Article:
Tone Deaf: Granada Misses the Point in Promoting its iGranada Program


noun  \ ˈchȯis \

2 : power of choosing

- Merriam-Webster

iGranada-Picture-768x576.jpgMore than 19 months have passed since the LAUSD issued a Notice To Cure to Granada Hills Charter High School, demanding that they abide by their charter and give “first preference for students residing in the former attendance area.” As lawyers wallow through the “formal ‘dispute resolution’ procedure,” students are forced to attend classes supervised by uncredentialed advisors in buildings that need to “be razed given [their] age and condition.” In at least one case, their actions violated the education code which mandates that “students with special needs who wish to participate in independent study to have an individualized education program (IEP) that provides for independent study.”

Instead of hiring credentialed teachers and following the law that states “that instruction may be provided to the pupil through independent study only if the pupil is offered the alternative of classroom instruction,” Granada has engaged with a “public affairs consulting firm” in an attempt to change the narrative. The resulting Press Release ignores the complaints of students forced to participate in the program to highlight senior Katie Chamberlain, a student who credits iGranada for giving her “the academic support and flexibility she needed.” The program allowed Chamberlain to maintain “a rigorous 25-hour per week training schedule along with competitions” which led to a full athletic scholarship to the University of Pittsburgh.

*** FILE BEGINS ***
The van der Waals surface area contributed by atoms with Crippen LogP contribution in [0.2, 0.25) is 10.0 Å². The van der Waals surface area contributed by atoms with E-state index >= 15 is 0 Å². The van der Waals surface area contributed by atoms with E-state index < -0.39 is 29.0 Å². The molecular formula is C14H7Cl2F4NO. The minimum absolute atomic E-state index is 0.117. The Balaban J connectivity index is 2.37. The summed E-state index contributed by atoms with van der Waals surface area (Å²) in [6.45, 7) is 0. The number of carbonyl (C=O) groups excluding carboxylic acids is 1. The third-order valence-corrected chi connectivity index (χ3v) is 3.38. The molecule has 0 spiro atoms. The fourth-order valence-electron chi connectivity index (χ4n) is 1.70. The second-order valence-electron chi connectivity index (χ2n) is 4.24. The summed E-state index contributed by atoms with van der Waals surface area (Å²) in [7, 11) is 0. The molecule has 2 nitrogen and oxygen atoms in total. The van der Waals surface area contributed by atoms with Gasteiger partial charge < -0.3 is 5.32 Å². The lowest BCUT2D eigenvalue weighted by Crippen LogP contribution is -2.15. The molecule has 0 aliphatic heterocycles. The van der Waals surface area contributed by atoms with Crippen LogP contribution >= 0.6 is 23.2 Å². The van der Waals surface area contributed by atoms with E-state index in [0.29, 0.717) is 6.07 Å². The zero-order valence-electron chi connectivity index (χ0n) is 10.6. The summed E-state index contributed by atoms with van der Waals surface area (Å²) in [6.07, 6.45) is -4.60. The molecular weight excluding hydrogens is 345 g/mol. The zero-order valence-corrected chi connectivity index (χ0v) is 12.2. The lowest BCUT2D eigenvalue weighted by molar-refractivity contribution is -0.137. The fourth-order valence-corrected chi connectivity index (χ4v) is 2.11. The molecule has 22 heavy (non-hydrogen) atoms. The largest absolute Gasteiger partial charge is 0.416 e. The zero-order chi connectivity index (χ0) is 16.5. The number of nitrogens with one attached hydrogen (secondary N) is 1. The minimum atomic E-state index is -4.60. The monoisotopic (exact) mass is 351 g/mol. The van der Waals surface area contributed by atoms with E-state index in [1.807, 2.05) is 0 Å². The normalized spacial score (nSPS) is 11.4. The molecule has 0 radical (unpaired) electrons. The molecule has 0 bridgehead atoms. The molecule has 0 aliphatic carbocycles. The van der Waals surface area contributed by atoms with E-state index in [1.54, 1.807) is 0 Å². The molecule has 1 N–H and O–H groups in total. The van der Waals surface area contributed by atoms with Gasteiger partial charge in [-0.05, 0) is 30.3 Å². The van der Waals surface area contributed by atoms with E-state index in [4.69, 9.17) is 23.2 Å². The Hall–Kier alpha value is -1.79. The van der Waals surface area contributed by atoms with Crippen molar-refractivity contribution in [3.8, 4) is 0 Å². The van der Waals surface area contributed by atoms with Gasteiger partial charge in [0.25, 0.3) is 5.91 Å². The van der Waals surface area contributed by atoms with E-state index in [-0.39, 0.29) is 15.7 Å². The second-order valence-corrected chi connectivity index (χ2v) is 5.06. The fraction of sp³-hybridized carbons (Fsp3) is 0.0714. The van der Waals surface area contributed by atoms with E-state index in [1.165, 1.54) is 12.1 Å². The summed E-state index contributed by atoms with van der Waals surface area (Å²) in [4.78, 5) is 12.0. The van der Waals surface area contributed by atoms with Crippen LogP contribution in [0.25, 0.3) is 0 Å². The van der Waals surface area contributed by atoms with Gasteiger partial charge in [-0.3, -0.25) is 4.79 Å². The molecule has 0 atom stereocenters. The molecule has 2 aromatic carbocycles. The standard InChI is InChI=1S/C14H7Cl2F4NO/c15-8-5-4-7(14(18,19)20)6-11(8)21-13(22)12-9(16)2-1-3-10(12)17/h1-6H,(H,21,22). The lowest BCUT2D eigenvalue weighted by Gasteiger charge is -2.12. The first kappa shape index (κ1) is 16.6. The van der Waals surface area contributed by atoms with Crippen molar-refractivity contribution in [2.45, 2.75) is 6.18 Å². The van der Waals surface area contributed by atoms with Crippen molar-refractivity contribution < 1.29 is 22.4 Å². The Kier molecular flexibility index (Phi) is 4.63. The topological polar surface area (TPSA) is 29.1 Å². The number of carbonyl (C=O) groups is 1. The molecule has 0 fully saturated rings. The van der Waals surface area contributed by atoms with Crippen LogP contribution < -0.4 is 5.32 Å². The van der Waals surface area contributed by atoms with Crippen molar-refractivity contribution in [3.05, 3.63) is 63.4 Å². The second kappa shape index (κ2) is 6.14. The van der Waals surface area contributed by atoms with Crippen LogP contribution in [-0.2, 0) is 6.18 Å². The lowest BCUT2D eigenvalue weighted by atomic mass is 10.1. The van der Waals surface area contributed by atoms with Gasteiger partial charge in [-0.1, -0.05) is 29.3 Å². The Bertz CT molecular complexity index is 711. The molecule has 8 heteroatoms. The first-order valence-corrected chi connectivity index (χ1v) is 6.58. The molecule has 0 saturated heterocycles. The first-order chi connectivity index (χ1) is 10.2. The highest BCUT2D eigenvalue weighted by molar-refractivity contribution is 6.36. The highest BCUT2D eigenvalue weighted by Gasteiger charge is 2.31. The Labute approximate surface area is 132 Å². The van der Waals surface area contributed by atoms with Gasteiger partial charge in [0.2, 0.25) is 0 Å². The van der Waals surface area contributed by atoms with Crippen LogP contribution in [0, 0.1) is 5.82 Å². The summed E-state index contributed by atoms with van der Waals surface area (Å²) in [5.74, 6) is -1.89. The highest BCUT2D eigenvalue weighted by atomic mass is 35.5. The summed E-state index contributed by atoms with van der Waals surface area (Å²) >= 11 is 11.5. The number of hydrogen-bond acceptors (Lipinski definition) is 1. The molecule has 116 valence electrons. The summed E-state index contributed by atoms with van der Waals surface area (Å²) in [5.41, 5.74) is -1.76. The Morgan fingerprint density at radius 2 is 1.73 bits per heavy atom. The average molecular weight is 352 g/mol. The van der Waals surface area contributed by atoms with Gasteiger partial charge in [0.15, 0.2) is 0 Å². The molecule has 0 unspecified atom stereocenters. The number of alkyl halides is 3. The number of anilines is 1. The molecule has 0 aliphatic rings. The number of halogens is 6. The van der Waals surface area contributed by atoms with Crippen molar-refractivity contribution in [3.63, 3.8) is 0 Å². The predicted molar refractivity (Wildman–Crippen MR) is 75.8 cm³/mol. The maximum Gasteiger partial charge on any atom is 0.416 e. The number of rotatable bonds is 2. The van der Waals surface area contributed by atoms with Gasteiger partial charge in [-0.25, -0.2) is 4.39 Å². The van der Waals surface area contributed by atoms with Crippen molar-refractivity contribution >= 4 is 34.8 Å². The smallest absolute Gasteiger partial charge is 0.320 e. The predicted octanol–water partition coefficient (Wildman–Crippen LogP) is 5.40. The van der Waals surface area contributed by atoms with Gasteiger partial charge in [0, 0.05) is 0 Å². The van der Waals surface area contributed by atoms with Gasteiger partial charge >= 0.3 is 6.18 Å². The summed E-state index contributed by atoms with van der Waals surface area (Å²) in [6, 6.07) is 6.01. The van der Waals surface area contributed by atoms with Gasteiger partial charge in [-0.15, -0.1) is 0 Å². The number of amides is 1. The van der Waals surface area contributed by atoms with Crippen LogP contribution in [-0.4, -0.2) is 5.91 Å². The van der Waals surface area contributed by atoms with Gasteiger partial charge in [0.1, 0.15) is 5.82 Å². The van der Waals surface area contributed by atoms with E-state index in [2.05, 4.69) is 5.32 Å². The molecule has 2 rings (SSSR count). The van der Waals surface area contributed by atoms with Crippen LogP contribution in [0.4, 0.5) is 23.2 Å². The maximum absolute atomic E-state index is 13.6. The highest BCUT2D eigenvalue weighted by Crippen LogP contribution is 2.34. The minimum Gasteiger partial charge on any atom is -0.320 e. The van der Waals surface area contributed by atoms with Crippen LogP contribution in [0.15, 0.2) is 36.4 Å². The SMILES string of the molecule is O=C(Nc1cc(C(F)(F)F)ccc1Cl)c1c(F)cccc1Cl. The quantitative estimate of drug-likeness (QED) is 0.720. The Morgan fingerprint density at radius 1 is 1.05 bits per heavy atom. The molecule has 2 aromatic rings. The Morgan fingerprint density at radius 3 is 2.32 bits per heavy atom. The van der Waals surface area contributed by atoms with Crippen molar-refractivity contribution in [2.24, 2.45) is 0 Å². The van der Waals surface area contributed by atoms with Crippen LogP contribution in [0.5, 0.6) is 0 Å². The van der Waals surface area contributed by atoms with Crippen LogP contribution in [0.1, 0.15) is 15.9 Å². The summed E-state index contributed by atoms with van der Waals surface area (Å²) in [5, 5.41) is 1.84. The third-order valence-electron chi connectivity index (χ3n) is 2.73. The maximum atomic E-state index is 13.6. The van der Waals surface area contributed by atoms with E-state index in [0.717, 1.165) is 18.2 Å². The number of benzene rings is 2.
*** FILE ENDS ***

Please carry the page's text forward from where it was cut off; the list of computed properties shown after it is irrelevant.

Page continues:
unnamed.jpgWhile Chamberlain should be congratulated for her hard work and achievement, her story has little bearing on the current dispute between the LAUSD and Granada. Unless Granada’s administrators are making the case that the only way they can maintain the iGranada program is to force some students away from the school’s traditional classes, the District has made no moves towards closing the blended learning program. The LAUSD has only maintained that parents should be given the choice as to whether the program fits their children’s needs. If Chamberlain was able to choose a program that met her needs, why should others be told to enroll in the program against their will or instead go to a school outside their neighborhood? Isn’t choice the entire philosophy of the charter movement? Is this choice for all or just the students Granada has selected to enroll in their school?